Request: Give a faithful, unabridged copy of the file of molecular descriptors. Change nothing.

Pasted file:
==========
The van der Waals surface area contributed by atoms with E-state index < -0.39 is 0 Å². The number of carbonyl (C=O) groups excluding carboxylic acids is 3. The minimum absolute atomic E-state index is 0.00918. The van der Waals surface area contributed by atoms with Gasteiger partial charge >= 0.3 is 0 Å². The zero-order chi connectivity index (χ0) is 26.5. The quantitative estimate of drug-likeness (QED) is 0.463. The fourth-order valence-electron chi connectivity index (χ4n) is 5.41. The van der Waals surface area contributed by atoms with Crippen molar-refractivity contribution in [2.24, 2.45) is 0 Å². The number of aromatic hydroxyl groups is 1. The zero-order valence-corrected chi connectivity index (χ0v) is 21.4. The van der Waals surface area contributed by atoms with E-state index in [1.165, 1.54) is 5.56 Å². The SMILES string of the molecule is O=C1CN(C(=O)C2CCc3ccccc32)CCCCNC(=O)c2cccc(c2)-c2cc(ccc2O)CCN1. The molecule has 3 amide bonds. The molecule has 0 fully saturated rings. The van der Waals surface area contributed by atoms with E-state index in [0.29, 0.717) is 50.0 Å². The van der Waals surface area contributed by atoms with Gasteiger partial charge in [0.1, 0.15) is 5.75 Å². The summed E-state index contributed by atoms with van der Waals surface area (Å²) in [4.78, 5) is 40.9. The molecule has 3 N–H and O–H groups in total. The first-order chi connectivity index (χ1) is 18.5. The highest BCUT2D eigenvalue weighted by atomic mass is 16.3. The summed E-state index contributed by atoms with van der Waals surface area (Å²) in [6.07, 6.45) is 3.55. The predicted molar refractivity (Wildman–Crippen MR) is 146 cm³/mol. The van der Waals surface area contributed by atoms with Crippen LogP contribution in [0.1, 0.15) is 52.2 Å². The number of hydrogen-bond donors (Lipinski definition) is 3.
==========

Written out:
The van der Waals surface area contributed by atoms with E-state index < -0.39 is 0 Å². The number of carbonyl (C=O) groups excluding carboxylic acids is 3. The minimum absolute atomic E-state index is 0.00918. The van der Waals surface area contributed by atoms with Gasteiger partial charge >= 0.3 is 0 Å². The zero-order chi connectivity index (χ0) is 26.5. The quantitative estimate of drug-likeness (QED) is 0.463. The fourth-order valence-electron chi connectivity index (χ4n) is 5.41. The van der Waals surface area contributed by atoms with Crippen molar-refractivity contribution in [2.24, 2.45) is 0 Å². The number of aromatic hydroxyl groups is 1. The zero-order valence-corrected chi connectivity index (χ0v) is 21.4. The van der Waals surface area contributed by atoms with E-state index in [1.165, 1.54) is 5.56 Å². The SMILES string of the molecule is O=C1CN(C(=O)C2CCc3ccccc32)CCCCNC(=O)c2cccc(c2)-c2cc(ccc2O)CCN1. The molecule has 3 amide bonds. The molecule has 0 fully saturated rings. The van der Waals surface area contributed by atoms with E-state index in [0.29, 0.717) is 50.0 Å². The van der Waals surface area contributed by atoms with Gasteiger partial charge in [0.1, 0.15) is 5.75 Å². The summed E-state index contributed by atoms with van der Waals surface area (Å²) in [4.78, 5) is 40.9. The molecule has 3 N–H and O–H groups in total. The first-order chi connectivity index (χ1) is 18.5. The highest BCUT2D eigenvalue weighted by atomic mass is 16.3. The summed E-state index contributed by atoms with van der Waals surface area (Å²) in [6.07, 6.45) is 3.55. The predicted molar refractivity (Wildman–Crippen MR) is 146 cm³/mol. The van der Waals surface area contributed by atoms with Crippen LogP contribution in [0.1, 0.15) is 52.2 Å². The number of hydrogen-bond donors (Lipinski definition) is 3.